It's not what you think it is. (Unless you've been peeking over at the dark side lately.) Every once in a while VFTD's attention is distracted from the rigors and rewards of competition paintball--and this is one of those times. (Yes, I'm aware the MS Longchamp event kicks off in less than 36 hours. Plenty of time to look into guerrilla paintball first.) After you finish this post the title is a link to the guerrilla paintball site describing the latest game--upcoming--in their Call to Duty series. To give you some idea of what's involved every player must transport themselves to Split, Croatia where they will board a ship that will take them to the island venue where the game will be played over a long weekend in July. Despite my better judgment (and complete and utter lack of interest in the run-of-the-mill scenario game) I find the idea of guerrilla paintball very compelling. Can I get a hell yeah? "Hell yeah!"
It's odd because it's the extremes that make it appealing. To me anyway. The isolation, privation and hardships create a completely over the top and separate from anything else in the paintball world type of challenge. Of course I'm not going to go. I'm not even going to try and get a ticket--even though I love the idea and can imagine myself doing it. My problem is I don't really like that kind of paintball but it promises to be a rare and virtually unique experience for those who do. I also have issues with scenario games based on real modern warfare. I wouldn't call it immoral but I find it, at best, to be in poor taste. But that's just me. Looming larger as a concern (for me) is just how play-acting combat goes over as a competing representation of what paintball is with the general public.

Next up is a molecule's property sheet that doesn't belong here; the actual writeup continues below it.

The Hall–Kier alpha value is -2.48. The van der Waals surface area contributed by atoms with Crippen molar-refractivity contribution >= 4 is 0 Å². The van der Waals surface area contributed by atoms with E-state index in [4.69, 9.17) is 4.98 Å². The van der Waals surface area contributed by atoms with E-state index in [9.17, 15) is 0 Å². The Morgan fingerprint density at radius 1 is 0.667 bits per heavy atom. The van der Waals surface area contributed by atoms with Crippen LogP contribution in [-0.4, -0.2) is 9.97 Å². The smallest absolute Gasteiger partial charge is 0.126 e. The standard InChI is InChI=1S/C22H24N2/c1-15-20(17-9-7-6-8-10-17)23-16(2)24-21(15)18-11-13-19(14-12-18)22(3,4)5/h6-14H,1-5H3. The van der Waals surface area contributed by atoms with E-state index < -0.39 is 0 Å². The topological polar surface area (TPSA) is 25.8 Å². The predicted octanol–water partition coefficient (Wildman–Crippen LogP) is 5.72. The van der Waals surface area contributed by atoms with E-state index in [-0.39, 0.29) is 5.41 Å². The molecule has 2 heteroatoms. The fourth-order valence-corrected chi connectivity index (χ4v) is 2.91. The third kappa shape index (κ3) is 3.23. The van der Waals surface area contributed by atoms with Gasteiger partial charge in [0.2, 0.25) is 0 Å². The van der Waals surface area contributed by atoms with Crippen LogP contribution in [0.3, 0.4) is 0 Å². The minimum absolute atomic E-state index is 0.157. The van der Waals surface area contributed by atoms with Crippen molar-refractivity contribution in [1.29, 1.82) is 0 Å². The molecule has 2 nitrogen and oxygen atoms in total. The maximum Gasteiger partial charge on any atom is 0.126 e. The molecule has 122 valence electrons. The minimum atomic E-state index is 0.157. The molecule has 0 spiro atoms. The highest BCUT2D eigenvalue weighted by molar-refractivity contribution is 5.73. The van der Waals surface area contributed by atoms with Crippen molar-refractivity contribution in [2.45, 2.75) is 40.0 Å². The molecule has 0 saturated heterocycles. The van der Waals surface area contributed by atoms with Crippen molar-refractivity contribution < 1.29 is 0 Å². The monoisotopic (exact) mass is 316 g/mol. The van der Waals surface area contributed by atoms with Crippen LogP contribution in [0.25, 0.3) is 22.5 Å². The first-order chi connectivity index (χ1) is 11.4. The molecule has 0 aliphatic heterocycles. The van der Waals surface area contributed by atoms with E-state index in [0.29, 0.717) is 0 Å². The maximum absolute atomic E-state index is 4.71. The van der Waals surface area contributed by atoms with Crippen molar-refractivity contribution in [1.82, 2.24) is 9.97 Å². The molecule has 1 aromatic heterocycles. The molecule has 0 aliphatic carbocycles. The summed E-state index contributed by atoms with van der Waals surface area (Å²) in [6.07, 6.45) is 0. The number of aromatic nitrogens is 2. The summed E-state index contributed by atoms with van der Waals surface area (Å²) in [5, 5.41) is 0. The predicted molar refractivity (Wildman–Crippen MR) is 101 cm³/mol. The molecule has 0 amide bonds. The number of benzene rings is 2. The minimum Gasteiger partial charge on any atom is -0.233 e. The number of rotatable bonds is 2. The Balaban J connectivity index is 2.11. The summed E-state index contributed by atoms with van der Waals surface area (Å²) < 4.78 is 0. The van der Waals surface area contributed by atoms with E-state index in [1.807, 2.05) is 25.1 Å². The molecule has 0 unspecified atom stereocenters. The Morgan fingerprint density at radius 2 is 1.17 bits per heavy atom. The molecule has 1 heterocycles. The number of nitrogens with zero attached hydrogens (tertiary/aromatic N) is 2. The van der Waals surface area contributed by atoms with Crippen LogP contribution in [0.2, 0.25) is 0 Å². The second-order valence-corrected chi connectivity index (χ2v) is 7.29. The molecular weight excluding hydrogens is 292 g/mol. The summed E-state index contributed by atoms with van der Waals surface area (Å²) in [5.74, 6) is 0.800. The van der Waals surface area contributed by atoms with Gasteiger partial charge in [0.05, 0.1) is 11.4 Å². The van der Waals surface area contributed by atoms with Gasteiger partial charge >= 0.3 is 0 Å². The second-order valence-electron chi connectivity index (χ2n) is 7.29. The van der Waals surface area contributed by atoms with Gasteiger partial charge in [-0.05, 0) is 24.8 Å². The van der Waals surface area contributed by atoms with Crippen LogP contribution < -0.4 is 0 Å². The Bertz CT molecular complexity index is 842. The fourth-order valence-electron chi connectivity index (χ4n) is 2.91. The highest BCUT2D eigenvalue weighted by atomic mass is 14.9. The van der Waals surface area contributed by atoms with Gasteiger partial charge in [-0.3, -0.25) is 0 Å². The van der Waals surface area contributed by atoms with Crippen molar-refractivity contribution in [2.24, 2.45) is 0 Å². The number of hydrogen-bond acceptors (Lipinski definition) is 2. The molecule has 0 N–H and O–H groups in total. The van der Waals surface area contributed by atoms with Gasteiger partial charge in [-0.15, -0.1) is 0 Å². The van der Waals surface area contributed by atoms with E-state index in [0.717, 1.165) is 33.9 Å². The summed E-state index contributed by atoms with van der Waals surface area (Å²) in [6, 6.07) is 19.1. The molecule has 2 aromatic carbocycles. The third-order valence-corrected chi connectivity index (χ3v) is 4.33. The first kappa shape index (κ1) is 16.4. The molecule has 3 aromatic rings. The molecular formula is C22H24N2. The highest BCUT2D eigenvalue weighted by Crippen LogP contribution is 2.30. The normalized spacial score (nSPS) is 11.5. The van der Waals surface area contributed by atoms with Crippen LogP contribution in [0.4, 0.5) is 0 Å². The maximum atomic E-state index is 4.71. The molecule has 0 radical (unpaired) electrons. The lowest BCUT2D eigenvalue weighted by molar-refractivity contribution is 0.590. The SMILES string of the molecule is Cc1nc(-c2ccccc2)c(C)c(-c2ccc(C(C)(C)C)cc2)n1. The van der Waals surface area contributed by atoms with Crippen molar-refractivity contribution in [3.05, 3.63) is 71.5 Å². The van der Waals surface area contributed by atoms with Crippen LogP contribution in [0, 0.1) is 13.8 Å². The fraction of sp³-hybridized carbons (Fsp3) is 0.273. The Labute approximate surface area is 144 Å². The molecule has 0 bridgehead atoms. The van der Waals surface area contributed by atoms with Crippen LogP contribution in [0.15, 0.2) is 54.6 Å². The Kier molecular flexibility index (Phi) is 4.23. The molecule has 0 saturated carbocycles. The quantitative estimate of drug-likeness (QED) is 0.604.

With respect to the actual Call to Duty series of events it looks like the organizers are trying to out-do their last event--which is both cool for the players and understandable--but it's got to end somewhere, doesn't it? Is parachuting into a real jungle one step too far? The last game had players that suffered various degrees of hypothermia. The organizers talk about the players being personally responsible but don't the organizers bear some responsibility if anything ever went seriously wrong? Enough hand-wringing. (I'm my own buzzkill.)
If you're looking for the ultimate in extreme paintballing look no further--and check out what the guys at guerrilla paintball are doing next. It's awesome but is it good for paintball?